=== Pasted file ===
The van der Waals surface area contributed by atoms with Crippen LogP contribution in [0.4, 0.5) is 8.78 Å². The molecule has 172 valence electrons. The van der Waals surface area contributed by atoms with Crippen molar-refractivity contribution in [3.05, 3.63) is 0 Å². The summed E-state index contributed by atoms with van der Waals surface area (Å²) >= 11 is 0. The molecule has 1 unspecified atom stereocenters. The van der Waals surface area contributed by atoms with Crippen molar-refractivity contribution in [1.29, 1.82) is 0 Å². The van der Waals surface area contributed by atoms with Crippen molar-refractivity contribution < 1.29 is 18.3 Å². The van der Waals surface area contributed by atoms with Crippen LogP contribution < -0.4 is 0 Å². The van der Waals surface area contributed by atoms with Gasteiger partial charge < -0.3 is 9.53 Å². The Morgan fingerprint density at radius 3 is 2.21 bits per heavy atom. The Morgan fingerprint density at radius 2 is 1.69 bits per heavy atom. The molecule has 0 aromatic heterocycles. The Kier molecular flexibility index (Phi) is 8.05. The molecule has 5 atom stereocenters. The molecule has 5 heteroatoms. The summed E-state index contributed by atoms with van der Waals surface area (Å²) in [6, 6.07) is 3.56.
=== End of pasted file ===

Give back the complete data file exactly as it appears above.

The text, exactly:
The van der Waals surface area contributed by atoms with Crippen LogP contribution in [0.4, 0.5) is 8.78 Å². The molecule has 172 valence electrons. The van der Waals surface area contributed by atoms with Crippen molar-refractivity contribution in [3.05, 3.63) is 0 Å². The summed E-state index contributed by atoms with van der Waals surface area (Å²) >= 11 is 0. The molecule has 1 unspecified atom stereocenters. The van der Waals surface area contributed by atoms with Crippen molar-refractivity contribution in [1.29, 1.82) is 0 Å². The van der Waals surface area contributed by atoms with Crippen molar-refractivity contribution < 1.29 is 18.3 Å². The van der Waals surface area contributed by atoms with Crippen LogP contribution < -0.4 is 0 Å². The van der Waals surface area contributed by atoms with Gasteiger partial charge < -0.3 is 9.53 Å². The Morgan fingerprint density at radius 3 is 2.21 bits per heavy atom. The Morgan fingerprint density at radius 2 is 1.69 bits per heavy atom. The molecule has 0 aromatic heterocycles. The Kier molecular flexibility index (Phi) is 8.05. The molecule has 5 atom stereocenters. The molecule has 5 heteroatoms. The summed E-state index contributed by atoms with van der Waals surface area (Å²) in [6, 6.07) is 3.56.